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The Leadership Conference on Civil and Human Rights

The Nation's Premier Civil and Human Rights Coalition

The Leadership Conference on Civil and Human Rights  & The Leadership Conference Education Fund
The Nation's Premier Civil and Human Rights Coalition
Low Power Radio: Lost Opportunity or Success on the Dial? April 2009.

Participation in Employment by Minorities and Women

Minorities and women — historically under-represented in the radio and television workforce — have lost ground in the period of rapid media consolidation over the past decade. The Radio and Television News Directors conduct a regular survey of participation in employment by women and people of color in broadcast news. The most recent survey was released early in 2008. It found that employment by women and people of color in radio is very low generally, and extremely low for news directors.6

Radio News Workforce Participation:
Minorities and Women
2008 2007 2006 2005 2000 1995
Caucasian 88.2% 93.8% 93.6% 92.1% 90.0% 85.3%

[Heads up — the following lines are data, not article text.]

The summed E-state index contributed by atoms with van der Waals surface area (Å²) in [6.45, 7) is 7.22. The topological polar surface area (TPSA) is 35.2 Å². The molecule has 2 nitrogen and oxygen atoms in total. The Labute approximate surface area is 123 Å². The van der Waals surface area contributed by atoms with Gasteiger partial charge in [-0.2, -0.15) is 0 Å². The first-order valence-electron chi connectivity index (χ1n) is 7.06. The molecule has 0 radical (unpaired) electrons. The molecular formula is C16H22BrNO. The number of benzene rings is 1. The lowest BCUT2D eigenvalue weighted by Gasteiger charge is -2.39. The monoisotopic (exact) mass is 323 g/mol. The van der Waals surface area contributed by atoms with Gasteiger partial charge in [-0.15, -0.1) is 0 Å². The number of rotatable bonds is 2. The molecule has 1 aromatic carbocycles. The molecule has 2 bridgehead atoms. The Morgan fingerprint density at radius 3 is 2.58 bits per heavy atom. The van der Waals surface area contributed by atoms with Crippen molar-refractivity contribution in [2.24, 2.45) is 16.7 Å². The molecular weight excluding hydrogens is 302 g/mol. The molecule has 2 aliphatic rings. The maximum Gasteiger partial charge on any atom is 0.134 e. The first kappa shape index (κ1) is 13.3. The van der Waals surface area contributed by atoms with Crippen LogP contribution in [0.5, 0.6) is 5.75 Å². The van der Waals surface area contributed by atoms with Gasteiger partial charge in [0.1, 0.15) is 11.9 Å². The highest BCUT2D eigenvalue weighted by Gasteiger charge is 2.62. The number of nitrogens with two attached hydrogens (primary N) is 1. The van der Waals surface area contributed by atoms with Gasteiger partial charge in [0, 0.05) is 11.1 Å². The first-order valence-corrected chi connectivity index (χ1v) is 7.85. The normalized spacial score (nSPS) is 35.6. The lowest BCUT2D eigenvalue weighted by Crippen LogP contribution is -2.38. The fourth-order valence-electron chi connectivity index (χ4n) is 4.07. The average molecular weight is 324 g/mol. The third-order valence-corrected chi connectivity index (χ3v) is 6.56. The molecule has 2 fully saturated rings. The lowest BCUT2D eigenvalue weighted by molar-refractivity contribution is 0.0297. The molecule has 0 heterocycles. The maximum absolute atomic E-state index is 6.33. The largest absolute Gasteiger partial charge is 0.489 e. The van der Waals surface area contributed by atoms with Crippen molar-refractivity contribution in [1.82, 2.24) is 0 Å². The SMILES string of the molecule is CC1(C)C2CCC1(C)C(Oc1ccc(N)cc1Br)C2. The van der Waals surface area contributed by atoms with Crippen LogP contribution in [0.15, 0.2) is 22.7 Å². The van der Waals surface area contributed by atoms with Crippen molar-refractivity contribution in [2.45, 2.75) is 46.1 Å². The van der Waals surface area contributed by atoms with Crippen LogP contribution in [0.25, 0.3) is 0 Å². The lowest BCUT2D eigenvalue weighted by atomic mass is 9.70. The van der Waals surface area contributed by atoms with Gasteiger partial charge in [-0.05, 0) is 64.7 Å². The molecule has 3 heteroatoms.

African-American 7.8% 3.3% 2.5% 0.7% 5.0% 5.7%
Hispanic 3.6% 0.7% 1.9% 6.0% 3.0% 7.5%
Asian-American 0.4% 1.1% 1.8% 0.7% 1.0% 0.6%
Native American 0% 1.1% 0.2% 0.5% 1.0% 1.0%
Total People of Color 11.8% 6.2% 6.4% 7.9% 10.0% 14.8%

Radio News Workforce Directors:
Minorities and Women
2008 2007 2006 2005 2000 1995
Caucasian 94.1% 88.0% 95.6% 89.0% 94.0% 91.4%
African-American 1.7% 4.4% 1.9% 0.0% 3.0% 5.4%
Hispanic 3.4% 3.8% 1.3% 8.8% 2.0% 2.4%
Asian-American 0.8% 1.9% 0.6% 0% 0% 0%
Native American 0.8% 1.9% 0.6% 2.2% 1.0% 0.8%
Total People of Color 5.9% 12.0% 4.4% 11.0% 6.0% 8.6%

If racial and ethnic minorities, women, older Americans, and persons with disabilities are not employed in news operations at all levels of management, there are few who can speak with authority about their condition in the community. This means less, or less complete, coverage of issues that are important to them — issues like economic inclusion, the struggle for quality public education, immigration reform, and hate crime prevention. And if local people are not involved in the management of local news operations, issues important to local communities can be ignored.

The civil rights community cares about media ownership because the way the public looks at issues — indeed, whether the public is even aware of issues like fair housing or voter discrimination — is directly related to the way these issues are covered by the media. The way the media covers issues is directly related to which reporters and producers and anchors are actually employed by the media. Who is employed by the media is directly related to who owns the media. And who owns the media is directly related to policies that determine who gets a federal license to operate and who does not.

Next Section: Radio Consolidation and Homogenization


6. Bob Papper, The Face of the Workforce, RTNDA Communicator (July/August 2008).

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